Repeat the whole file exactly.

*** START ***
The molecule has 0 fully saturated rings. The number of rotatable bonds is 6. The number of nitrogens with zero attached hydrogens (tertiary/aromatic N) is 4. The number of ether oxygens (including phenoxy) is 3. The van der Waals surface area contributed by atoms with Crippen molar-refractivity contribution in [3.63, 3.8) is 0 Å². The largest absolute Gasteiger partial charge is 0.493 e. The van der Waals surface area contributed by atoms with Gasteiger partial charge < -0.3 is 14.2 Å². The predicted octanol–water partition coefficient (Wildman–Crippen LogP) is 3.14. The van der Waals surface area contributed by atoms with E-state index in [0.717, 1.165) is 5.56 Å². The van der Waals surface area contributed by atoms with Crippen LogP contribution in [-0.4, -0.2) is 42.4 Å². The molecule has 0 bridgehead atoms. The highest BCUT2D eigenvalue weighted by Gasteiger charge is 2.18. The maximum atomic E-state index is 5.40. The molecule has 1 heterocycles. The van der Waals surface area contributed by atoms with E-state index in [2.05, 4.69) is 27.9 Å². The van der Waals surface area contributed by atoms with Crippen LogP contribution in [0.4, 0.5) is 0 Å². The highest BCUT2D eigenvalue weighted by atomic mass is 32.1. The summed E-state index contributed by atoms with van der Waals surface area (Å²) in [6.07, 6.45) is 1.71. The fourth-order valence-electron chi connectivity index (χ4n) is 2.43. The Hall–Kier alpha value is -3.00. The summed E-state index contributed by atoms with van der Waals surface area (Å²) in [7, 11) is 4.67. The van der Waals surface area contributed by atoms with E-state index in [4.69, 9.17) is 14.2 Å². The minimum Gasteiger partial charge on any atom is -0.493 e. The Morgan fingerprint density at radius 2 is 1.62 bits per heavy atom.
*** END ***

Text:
The molecule has 0 fully saturated rings. The number of rotatable bonds is 6. The number of nitrogens with zero attached hydrogens (tertiary/aromatic N) is 4. The number of ether oxygens (including phenoxy) is 3. The van der Waals surface area contributed by atoms with Crippen molar-refractivity contribution in [3.63, 3.8) is 0 Å². The largest absolute Gasteiger partial charge is 0.493 e. The van der Waals surface area contributed by atoms with Gasteiger partial charge < -0.3 is 14.2 Å². The predicted octanol–water partition coefficient (Wildman–Crippen LogP) is 3.14. The van der Waals surface area contributed by atoms with E-state index in [0.717, 1.165) is 5.56 Å². The van der Waals surface area contributed by atoms with Crippen LogP contribution in [-0.4, -0.2) is 42.4 Å². The molecule has 0 bridgehead atoms. The highest BCUT2D eigenvalue weighted by Gasteiger charge is 2.18. The maximum atomic E-state index is 5.40. The molecule has 1 heterocycles. The van der Waals surface area contributed by atoms with E-state index in [2.05, 4.69) is 27.9 Å². The van der Waals surface area contributed by atoms with Crippen LogP contribution in [0.4, 0.5) is 0 Å². The highest BCUT2D eigenvalue weighted by atomic mass is 32.1. The summed E-state index contributed by atoms with van der Waals surface area (Å²) in [6.07, 6.45) is 1.71. The fourth-order valence-electron chi connectivity index (χ4n) is 2.43. The Hall–Kier alpha value is -3.00. The summed E-state index contributed by atoms with van der Waals surface area (Å²) in [7, 11) is 4.67. The van der Waals surface area contributed by atoms with E-state index in [4.69, 9.17) is 14.2 Å². The minimum Gasteiger partial charge on any atom is -0.493 e. The Morgan fingerprint density at radius 2 is 1.62 bits per heavy atom.